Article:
Tuesday, 17 June 2008

Books > CDs

This post is about books, or more specifically, what the music industry can learn from the book industry. (Is that the name the book industry is actually called? Or is it, like, the publishing industry?)

What I think is interesting about the music industry is that at the moment they get really pissed off when you take the music without paying for it. If you illegally download a song the record companies and usually the artists themselves get really mad at you and threaten never to make music ever again. Ever. Because the downloading makes them poor. Apparently.

Not that I've ever actually had anyone famous yell at me for stealing music, although I have read those notices they put on CDs saying 'downloading music has the same effect as stealing it from a store'. This confuses because if I'm reading the inside of the CD I've obviously bought the music and haven 't downloaded it at all. Why are they telling me this?

BUT

The people who write books are usually really pleased when people steal their stuff. Not steal-steal, but on the whole authors just love libraries and second-hand bookstores to bits. I kind-of-sort-of knew this before today, but I had my suspicions confirmed when I watched this old Brotherhood 2.0 video:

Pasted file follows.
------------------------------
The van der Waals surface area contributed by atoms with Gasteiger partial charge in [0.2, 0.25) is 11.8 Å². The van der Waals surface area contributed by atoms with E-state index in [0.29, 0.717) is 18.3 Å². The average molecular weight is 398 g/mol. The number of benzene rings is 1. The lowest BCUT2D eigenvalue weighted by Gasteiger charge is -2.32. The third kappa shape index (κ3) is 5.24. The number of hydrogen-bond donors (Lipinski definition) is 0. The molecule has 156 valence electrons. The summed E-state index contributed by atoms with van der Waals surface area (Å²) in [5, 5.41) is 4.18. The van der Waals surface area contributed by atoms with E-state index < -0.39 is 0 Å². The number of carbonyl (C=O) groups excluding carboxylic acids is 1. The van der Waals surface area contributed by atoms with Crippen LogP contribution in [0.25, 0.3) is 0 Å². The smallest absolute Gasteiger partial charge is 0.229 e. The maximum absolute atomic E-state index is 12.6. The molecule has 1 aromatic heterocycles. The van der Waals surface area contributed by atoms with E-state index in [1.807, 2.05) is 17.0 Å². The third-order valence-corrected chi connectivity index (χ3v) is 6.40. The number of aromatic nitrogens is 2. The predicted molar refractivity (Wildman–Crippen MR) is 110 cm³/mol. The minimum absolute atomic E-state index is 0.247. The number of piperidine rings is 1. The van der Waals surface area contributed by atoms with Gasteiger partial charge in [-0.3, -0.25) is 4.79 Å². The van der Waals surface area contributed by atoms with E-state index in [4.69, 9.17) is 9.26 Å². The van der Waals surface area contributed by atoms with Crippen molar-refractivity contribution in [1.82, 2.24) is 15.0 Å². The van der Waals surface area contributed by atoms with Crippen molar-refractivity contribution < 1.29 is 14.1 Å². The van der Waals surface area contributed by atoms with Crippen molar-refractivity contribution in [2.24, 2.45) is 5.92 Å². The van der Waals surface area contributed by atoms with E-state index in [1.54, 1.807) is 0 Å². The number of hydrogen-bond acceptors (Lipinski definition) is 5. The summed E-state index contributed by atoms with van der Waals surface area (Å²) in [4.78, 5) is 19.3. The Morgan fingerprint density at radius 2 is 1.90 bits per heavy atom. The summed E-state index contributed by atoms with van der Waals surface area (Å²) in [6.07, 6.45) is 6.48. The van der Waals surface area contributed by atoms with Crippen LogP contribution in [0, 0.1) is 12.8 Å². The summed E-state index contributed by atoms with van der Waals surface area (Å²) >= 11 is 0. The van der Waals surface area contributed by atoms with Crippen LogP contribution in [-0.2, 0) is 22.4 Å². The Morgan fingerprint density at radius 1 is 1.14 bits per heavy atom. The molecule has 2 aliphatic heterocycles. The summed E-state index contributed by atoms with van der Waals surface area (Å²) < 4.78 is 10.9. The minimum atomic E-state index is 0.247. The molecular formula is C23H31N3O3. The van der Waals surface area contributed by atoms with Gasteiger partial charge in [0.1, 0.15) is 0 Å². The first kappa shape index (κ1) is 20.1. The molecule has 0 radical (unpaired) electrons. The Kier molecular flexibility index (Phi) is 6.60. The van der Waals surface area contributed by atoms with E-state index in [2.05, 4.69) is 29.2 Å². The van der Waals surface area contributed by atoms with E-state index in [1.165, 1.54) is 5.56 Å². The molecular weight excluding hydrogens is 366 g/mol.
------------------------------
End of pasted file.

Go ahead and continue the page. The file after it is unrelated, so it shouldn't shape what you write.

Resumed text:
Quote of the day: "How are people supposed to afford to buy everything they want to read?"

Because I am a clever-dick, I would like to apply this logic to the music industry:

How are people supposed to afford to buy everything they want to listen to?"


Today's authors have obviously grown up accepting the fact that libraries and second-hand bookstores exist and are very useful to their users, even if they deny a bit of revenue to the people who write the books. People who like to write books also like to use libraries. Today, a paperback book costs around the same as a new CD, only to download a song is illegal but to borrow a book (or to buy an on-sold one from a book exchange, which gives no money to the author) is not.

So in ten year's time, won't musicians who have grown up accepting 'illegal' downloads be just as happy to have their work available for free as well as in a format where the user has to pay?

Authors do not make a lot of money. Popular musicians do (I stress popular). A lot of money. So do the record companies. Allowing free downloads might make being Britney Spears a lot less glitzy, but maybe that's okay.

Should record companies move toward becoming more like publishing houses?

Discuss.

2 comments:

  1. hmmmmm, Yea i agree... But when you borrow a book from a library you have it for a limited time, and when you buy a book from a second hand store... its ratty and in second condition, the authors have already recieved the money for that copy of the bookm where as with music, its being reproduced and given away, and nothing is lost in quality, the book equivalent of that would be people buying books and then making exact copies and giving them away, which the authors wouldn't approve of... not meaning to sound so anti, just my thoughts on it, I'm a pirate through and through, =P

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  2. I started writing a comment here, but it became so long I made it its own blog entry.

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